Donald Townsend

Over here in Germany myspace is the website to build a community if you are a band or musician. Many small independent bands have abandoned their old websites in favour of a myspace profile. It’s the place to be, the place to showcase your music, to get gigs, to keep your fans up to date and much much more. Without myspace bands are nearly invisible. I don’t know of any band that uses facebook to that means. Perhaps it’s because facebook still isn’t very popular in Germany. For individuals myspace is only interesting with regard to bands and music. They sign up because they want to be friends of their favourite bands. Their own profile page is less important and only close friends will go there to leave comments.
Myspace still is a platform with lots of problems but most people I have asked think it has become better over time, now is better to use and offers more value than before.

realist

Everything News Corp touches becomes a one-size-fits-all platform for advertising. It’s not like anyone at the top actually uses MySpace, you know? There’s no innovation at the company. What the company does, instead, is buy someone else’s successful innovation – and then drop the ball. How often have they shown that they don’t get the point of the innovation and, rather than build on it, stifle it? Music and My Space? It’s almost like everything they do amounts to a second-rate sequel.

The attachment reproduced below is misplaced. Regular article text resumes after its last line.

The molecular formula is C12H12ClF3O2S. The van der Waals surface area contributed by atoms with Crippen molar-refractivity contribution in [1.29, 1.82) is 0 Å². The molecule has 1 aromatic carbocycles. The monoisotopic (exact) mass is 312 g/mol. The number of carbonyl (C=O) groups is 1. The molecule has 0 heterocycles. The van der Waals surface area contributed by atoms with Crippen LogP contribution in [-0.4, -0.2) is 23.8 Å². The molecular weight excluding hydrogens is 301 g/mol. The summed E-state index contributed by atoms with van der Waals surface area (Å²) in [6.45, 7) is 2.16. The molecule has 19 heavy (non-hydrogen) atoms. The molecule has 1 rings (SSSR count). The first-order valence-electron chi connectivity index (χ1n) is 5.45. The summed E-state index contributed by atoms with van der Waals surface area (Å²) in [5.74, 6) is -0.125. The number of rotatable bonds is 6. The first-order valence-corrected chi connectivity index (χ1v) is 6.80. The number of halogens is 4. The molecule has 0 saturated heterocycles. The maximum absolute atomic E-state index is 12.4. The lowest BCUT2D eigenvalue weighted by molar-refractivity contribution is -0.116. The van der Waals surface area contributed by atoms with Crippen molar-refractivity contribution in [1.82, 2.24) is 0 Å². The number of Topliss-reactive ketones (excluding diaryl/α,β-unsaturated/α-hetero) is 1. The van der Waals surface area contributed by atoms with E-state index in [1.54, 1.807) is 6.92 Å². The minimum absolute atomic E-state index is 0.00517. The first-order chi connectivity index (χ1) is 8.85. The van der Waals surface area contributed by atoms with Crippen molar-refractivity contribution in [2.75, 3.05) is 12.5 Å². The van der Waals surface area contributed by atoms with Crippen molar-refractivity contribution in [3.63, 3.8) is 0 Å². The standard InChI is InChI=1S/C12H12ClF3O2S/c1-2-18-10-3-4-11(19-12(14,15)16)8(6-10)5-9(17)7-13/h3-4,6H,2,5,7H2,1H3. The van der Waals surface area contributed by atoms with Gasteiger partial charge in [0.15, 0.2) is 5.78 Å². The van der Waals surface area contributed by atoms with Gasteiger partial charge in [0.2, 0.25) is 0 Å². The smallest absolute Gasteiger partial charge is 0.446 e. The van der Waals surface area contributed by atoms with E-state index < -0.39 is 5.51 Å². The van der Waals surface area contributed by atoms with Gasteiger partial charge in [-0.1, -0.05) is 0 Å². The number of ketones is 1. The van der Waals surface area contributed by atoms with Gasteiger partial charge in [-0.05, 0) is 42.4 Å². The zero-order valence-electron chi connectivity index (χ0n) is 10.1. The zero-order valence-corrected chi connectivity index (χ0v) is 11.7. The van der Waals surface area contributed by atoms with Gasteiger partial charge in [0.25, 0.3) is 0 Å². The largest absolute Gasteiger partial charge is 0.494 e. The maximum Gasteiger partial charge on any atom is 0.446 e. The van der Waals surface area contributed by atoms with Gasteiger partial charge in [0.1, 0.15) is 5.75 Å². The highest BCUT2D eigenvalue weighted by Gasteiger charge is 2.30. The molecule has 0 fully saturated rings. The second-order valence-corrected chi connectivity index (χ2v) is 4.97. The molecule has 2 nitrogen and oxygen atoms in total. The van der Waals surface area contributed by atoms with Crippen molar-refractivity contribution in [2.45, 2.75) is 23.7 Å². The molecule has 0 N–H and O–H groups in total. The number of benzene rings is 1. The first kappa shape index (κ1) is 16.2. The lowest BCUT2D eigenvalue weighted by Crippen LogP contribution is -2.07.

AdMan

Um, let’s see, they put Jon Miller in to save AOL when it was starting to decline. How’d that go?

Tony R

You’ve definitely overstated your case here Kevin. MySpace has 130 million uniques a month. That places it as the 4th or 5th largest sites in the world. Hardly a GeoCities. (GeoCities has around 10 million uniques, and that’s being propped up by Yahoo & Search engine traffic.) People still actually type in ‘myspace.com’ beacause they want to use it, and that’s something that tech bloggers and journalists don’t get. Attention journalists: just becuase you and your circle of friends don’t use something doesn’t mean other people don’t. I find Facebook boring. Is that such a shock? I like your take on the need for a disruptive counter cultural force within MySpace. That’s original thinking, but your belief that it’s already dead just doesn’t make a lot of sense when you look at the facts. For the commenters above, MySpace is not built on bad technology (its in .NET and only non-core pages are in CF btw), it’s just needs some polish on the front end. Any graphic designer can fix that. If any of you actually still use MySpace (and it doesn’t sound like you do), you’d see that they’ve been gradually creating every feature one would expect and want from the service. I’m still a believer. And more importantly a user. Just one of 130 million (big point)!